When I was 13 or 14, my father and I moved from my grandparents house in Benning Heights to the first and only home he would ever own as a single man, a one-level two bedroom with a basement in Temple Hills, just a spit away from the Marlow Heights shopping center, which was the center of the world for anything you wanted to get into back in the day: movie theater, record stores, video arcade, Pizza Hut, barber shop, etc. Jammed into this hotbed of commerce was the Steak in a Sack Cafe, a greasy spoon hidden within the mall that you would have thought time would eventually take down.
The place had already been there for a decade or two. The walls had wood paneling from the 70s and no one on the staff seemed to be under 50. The same went for the customers, many of whom seemed like they should have been extras on an episode of Alice. All it needed was a waitress named Flo with a beehive hairdo saying “Kiss My Grits”. The Steak in a Sack was also a white folks hangout it seemed, something left over from what the county used to be before the Black middle class left DC to make it it’s own. The food was okay. The ambiance was acceptable. And it was right down the street from where we lived. Because of the many funny-looking characters we would see perched at the bar and in the booths my Pops nicknamed the place
Fast forward 15 years and we enter its doors again. This time there’s not a white face in sight. The headwrapped and noticeably pregnant waitress moves around at the speed of light, taking orders and dropping plates on tables as if the owners are holding her loved ones for ransom in the back. The paneling is still there. The booths are still cheap pleather. The food is still acceptable. Not much has changed.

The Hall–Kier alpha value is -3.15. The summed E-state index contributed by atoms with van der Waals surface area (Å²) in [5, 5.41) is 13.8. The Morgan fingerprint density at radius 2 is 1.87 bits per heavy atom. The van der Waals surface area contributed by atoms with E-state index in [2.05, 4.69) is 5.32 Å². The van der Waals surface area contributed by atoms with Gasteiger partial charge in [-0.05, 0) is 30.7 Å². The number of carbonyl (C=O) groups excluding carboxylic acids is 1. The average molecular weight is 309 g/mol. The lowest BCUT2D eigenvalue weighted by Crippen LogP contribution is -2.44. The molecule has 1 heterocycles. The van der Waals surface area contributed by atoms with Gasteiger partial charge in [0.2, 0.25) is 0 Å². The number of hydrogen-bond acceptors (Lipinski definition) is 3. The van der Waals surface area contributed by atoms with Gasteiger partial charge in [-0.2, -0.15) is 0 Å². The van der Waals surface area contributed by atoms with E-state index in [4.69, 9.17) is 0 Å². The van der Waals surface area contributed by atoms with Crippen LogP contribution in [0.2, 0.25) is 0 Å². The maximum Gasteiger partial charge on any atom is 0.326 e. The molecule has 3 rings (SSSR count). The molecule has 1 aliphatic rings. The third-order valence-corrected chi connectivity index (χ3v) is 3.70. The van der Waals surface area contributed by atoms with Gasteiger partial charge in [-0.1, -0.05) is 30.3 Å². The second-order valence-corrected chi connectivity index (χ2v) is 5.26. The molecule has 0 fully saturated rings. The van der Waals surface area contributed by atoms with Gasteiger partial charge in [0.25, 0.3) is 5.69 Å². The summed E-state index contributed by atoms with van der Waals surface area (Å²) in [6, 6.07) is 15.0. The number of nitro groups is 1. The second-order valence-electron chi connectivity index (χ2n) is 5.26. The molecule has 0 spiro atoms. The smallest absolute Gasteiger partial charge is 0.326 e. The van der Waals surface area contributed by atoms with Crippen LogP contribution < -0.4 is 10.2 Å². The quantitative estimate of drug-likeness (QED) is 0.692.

As I go to work on flapjacks, turkey bacon and home fries, my Dad gives me a brief lecture on pastrami as he eats what would be considered a miniature version of the real deal at any Jewish deli in the 5 boroughs. But when he and I came there it was never about the food. It’s was about the convenience and the coziness of the place, as Pop was working hard to conquer and settle his piece of the brave new world beyond the city where he was born.
I remember the work we did renovating the house there, and the parties I threw in high school that were my first social success. I remember getting chased by ten boys from the neighborhood looking to jump a stranger. I did a Carl Lewis into the supermarket, ducked through the meat department and found an angel in the form of a clerk who let me out through the freight entrance so that I didn’t go home bloody.
It feels so close that I can still touch it, but nothing in that mall is the same anymore. Even the supermarket itself has been redone, leaving fewer and fewer traces of one of the many worlds from which I came. But Cafe Ugly is still there and apparently still making paper, which proves that some things never change. I’m just happy that my Pops is still here to dine with me, my best friend for life and the best teacher I ever had.